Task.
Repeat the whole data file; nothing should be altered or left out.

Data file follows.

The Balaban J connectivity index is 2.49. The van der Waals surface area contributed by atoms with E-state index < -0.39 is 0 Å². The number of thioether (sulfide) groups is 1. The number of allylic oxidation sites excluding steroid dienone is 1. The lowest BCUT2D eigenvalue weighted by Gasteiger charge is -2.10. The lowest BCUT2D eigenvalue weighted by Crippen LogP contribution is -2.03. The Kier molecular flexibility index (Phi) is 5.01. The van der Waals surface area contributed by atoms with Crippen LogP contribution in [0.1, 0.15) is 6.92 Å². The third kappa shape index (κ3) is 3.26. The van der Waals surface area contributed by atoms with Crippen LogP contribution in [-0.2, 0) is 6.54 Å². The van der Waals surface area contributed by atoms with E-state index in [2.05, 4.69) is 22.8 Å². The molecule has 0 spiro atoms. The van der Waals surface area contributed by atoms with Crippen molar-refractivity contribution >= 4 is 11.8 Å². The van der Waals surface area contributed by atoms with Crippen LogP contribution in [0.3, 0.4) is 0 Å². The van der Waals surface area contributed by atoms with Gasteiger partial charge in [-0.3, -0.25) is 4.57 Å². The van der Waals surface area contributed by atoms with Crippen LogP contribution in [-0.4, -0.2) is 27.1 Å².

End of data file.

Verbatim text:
The Balaban J connectivity index is 2.49. The van der Waals surface area contributed by atoms with E-state index < -0.39 is 0 Å². The number of thioether (sulfide) groups is 1. The number of allylic oxidation sites excluding steroid dienone is 1. The lowest BCUT2D eigenvalue weighted by Gasteiger charge is -2.10. The lowest BCUT2D eigenvalue weighted by Crippen LogP contribution is -2.03. The Kier molecular flexibility index (Phi) is 5.01. The van der Waals surface area contributed by atoms with Crippen LogP contribution in [0.1, 0.15) is 6.92 Å². The third kappa shape index (κ3) is 3.26. The van der Waals surface area contributed by atoms with Crippen LogP contribution in [-0.2, 0) is 6.54 Å². The van der Waals surface area contributed by atoms with E-state index in [2.05, 4.69) is 22.8 Å². The molecule has 0 spiro atoms. The van der Waals surface area contributed by atoms with Crippen molar-refractivity contribution >= 4 is 11.8 Å². The van der Waals surface area contributed by atoms with Crippen LogP contribution in [0.3, 0.4) is 0 Å². The van der Waals surface area contributed by atoms with Gasteiger partial charge in [-0.3, -0.25) is 4.57 Å². The van der Waals surface area contributed by atoms with Crippen LogP contribution in [-0.4, -0.2) is 27.1 Å².